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Letting Go...

Sep 08, 2010

In my last blog, I talked about Kid's Day that we held at our clinic to help get parents and their children with type 1 diabetes ready to return to school. One thing that I noticed during this day was the emotional effects that parents of children and teens with diabetes experience when they have to let go of their child's care.

In our back-to-school session, we were fortunate to enlist the services of a family therapist who provided informal presentations to patients and their families throughout the day.

Once again, my eyes were opened to the challenges of diabetes, when three of my favorite and diligent moms began to tear-up when the therapist asked for questions from the audience. Just 2 days later, I saw another family and helped them fill out medical management and 504 plans as their little 5 year old with type 1 diabetes was heading to school for the first time. Small drops of tears collected in mom’s eyes and she stated she wanted to quit her job and home school. It was too hard to let him go.

I thought I was aware of the challenges of being a parent with a child with diabetes, but I got an even closer insight into these conscientious and wonderful mothers' hearts. I gained a brief understanding of how difficult it is to allow their children to be in the care of others for those many hours.

It’s not just about heading for college (another big step), but about sleepovers, bicycle rides, soccer practice….. How do you help parents let go?

What type of safety nets do you help them put in place so that they can enjoy their own lives while their child is enjoying theirs? Please share your insight into this challenging and necessary part of caring for children with type 1 diabetes!

3 comments

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  1. Oct 12, 2010

    I think I used to chant to myself at night, "I will never let go!" "I will never let go!" Having 3 boys who are Type 1, letting go was akin to willingly throwing my boys into a volcano. But through baby steps I have come to realize that my boys are way more amazing than I give them credit for. They can handle far more then the average child their age. How could I deny them the simple things in life? I had to give them an opportunity to show their wonderfulness before I said no. So now I say yes...and see how it goes. And you know what? They are rock stars. A cell phone in their pocket, a blood sugar monitor clipped to their belt loop, fast acting sugar at their finger tips and they are good to go. As long as I can contact them at all times...and they check in with BG numbers...I can give them the impression that I am remaining calm. Even if I'm a whirlwind of emotions on the inside.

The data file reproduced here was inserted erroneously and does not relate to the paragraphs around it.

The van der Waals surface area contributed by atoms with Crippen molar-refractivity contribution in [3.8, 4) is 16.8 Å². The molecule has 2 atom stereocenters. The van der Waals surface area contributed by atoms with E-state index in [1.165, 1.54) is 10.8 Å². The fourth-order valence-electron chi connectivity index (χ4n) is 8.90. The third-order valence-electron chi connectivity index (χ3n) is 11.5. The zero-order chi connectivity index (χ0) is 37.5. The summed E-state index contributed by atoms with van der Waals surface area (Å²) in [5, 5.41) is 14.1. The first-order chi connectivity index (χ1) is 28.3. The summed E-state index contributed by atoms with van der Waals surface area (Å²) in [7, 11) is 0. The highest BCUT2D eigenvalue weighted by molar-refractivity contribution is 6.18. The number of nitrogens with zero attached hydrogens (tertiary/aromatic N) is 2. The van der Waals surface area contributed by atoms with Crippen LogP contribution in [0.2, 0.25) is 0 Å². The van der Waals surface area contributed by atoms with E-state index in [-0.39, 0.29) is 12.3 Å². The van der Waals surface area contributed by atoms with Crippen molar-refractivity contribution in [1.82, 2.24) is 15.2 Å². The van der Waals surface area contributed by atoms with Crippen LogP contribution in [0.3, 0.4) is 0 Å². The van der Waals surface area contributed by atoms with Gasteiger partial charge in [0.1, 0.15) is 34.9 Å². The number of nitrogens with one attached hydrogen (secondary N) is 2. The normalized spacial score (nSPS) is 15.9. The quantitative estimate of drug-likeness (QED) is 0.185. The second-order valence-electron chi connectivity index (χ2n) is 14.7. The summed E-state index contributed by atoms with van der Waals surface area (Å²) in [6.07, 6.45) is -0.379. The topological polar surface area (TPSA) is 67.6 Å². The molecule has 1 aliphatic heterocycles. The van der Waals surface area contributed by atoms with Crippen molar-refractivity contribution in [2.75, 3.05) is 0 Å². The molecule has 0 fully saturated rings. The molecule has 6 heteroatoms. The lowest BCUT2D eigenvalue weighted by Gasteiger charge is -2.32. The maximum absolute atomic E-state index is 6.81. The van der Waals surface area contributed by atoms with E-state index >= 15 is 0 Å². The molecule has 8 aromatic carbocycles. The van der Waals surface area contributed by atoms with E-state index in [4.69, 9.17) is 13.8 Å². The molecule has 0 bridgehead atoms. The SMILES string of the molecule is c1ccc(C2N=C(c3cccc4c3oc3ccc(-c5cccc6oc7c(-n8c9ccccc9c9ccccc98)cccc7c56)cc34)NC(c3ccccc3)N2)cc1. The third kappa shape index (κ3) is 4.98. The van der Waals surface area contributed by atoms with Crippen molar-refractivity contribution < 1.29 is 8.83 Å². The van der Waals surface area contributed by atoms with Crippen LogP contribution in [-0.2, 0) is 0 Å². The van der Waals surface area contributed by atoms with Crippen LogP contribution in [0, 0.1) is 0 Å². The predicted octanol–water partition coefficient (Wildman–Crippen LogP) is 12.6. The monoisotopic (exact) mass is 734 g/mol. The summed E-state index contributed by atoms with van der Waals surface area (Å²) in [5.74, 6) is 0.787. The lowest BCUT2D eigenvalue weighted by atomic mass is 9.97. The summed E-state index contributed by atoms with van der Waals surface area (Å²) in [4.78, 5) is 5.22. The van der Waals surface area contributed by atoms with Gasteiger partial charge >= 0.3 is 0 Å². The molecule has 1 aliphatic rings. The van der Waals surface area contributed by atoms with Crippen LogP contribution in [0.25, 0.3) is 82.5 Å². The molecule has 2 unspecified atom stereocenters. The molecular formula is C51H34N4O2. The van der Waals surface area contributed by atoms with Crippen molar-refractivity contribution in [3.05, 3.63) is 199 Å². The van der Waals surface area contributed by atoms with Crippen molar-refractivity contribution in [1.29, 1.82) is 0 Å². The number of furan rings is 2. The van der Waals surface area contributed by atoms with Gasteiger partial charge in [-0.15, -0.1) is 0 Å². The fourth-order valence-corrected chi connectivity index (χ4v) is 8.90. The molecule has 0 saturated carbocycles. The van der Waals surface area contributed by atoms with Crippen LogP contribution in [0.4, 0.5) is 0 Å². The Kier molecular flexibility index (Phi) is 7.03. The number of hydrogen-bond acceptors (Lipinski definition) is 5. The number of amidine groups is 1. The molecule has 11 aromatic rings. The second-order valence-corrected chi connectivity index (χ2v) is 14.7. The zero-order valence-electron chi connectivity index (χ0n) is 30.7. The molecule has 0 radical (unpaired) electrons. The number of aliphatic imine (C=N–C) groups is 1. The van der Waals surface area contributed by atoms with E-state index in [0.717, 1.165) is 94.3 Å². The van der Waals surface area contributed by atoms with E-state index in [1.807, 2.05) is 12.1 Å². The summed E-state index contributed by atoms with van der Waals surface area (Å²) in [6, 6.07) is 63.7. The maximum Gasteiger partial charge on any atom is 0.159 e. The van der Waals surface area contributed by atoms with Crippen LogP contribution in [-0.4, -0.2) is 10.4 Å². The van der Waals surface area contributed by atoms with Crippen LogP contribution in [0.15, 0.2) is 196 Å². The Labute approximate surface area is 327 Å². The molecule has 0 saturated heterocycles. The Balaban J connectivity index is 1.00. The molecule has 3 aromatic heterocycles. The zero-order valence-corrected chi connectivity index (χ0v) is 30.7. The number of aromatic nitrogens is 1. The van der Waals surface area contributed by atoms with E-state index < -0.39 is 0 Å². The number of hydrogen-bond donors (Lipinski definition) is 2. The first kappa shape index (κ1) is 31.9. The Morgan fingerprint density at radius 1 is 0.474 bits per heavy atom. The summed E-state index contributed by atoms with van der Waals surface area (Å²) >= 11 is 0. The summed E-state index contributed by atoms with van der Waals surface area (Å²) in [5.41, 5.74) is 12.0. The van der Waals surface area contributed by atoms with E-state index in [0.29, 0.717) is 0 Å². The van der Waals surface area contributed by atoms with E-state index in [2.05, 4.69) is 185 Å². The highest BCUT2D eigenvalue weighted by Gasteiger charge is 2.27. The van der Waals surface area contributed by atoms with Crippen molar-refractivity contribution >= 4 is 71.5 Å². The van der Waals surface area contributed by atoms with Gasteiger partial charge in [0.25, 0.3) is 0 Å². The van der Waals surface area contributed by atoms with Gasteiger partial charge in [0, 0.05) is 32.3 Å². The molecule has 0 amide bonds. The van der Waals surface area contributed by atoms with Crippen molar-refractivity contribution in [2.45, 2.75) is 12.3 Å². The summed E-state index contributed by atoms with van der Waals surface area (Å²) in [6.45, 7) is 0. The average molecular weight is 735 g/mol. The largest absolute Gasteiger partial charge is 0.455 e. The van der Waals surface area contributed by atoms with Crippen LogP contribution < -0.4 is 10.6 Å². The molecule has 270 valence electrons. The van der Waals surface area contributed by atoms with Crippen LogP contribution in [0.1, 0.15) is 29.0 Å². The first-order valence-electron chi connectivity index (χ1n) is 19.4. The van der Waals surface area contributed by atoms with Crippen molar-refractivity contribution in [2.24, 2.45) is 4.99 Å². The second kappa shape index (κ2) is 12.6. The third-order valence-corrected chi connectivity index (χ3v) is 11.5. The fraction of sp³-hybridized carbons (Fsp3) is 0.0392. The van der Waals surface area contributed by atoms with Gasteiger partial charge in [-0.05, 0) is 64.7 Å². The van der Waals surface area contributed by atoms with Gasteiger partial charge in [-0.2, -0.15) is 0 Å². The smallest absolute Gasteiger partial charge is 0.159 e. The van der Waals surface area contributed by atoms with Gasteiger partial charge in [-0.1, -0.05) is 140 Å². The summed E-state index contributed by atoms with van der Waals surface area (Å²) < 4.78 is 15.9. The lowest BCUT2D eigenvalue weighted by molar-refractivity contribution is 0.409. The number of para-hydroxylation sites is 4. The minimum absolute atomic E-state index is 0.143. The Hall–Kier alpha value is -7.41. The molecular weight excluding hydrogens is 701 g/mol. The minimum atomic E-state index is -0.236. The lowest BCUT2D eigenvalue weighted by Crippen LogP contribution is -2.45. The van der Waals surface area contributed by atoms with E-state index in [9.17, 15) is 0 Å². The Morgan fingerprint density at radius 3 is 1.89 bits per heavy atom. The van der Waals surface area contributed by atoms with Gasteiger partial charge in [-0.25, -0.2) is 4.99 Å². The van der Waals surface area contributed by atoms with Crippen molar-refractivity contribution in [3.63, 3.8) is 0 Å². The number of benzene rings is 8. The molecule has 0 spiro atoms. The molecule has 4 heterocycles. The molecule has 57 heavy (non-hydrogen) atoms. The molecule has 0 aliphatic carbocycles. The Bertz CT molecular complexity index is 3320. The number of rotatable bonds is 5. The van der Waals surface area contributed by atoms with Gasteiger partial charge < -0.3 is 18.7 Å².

2. Sep 15, 2010

    we currently have a TPN protocol with a sliding scale insulin set included. It was for glucose monitoing every 6 hours with Regular coverage. our pharmacy now auto subs Novolog. In this case I am concerned that Novolog should not be used q 6, but ony q 4. Our Docs do not want to change testing to q 4 d/t patient comfort/rest. what are others doing, and what are your thoughts.
  3. Sep 11, 2010

    Diabetes in school is ALWAYS an issue. School nurses in our state are stretched out among many schools and other staff at school are not able to take on liability for injections, etc. We are trying to push Parent Diabetes Advocates (PDAs) that are trained in diabetes management by CDEs, such as ourselves. They are given certificates, including how to inject Glucagon if needed. The parent of that child agrees on their wishes on the 504 plan. This is coming along slowly, but so far is proving to be a success!

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